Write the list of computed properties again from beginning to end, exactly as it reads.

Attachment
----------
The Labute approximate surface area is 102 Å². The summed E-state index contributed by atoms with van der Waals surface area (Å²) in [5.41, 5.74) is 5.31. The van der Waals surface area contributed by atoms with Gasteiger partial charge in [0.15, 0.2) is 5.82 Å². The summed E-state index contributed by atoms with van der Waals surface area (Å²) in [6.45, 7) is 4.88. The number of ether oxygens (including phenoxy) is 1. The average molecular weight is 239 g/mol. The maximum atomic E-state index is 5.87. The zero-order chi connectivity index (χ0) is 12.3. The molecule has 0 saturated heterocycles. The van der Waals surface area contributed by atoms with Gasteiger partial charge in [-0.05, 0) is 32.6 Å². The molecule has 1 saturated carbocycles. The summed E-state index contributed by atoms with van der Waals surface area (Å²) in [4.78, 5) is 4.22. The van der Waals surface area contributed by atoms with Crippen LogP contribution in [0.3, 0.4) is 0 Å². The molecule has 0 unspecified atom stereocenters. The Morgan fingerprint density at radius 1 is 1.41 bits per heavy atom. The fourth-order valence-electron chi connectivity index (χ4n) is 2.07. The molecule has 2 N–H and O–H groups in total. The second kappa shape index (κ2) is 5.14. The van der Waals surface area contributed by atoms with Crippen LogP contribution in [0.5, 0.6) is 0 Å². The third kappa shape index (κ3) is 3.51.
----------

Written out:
The Labute approximate surface area is 102 Å². The summed E-state index contributed by atoms with van der Waals surface area (Å²) in [5.41, 5.74) is 5.31. The van der Waals surface area contributed by atoms with Gasteiger partial charge in [0.15, 0.2) is 5.82 Å². The summed E-state index contributed by atoms with van der Waals surface area (Å²) in [6.45, 7) is 4.88. The number of ether oxygens (including phenoxy) is 1. The average molecular weight is 239 g/mol. The maximum atomic E-state index is 5.87. The zero-order chi connectivity index (χ0) is 12.3. The molecule has 0 saturated heterocycles. The van der Waals surface area contributed by atoms with Gasteiger partial charge in [-0.05, 0) is 32.6 Å². The molecule has 1 saturated carbocycles. The summed E-state index contributed by atoms with van der Waals surface area (Å²) in [4.78, 5) is 4.22. The van der Waals surface area contributed by atoms with Crippen LogP contribution in [0.3, 0.4) is 0 Å². The molecule has 0 unspecified atom stereocenters. The Morgan fingerprint density at radius 1 is 1.41 bits per heavy atom. The fourth-order valence-electron chi connectivity index (χ4n) is 2.07. The molecule has 2 N–H and O–H groups in total. The second kappa shape index (κ2) is 5.14. The van der Waals surface area contributed by atoms with Crippen LogP contribution in [0.5, 0.6) is 0 Å². The third kappa shape index (κ3) is 3.51.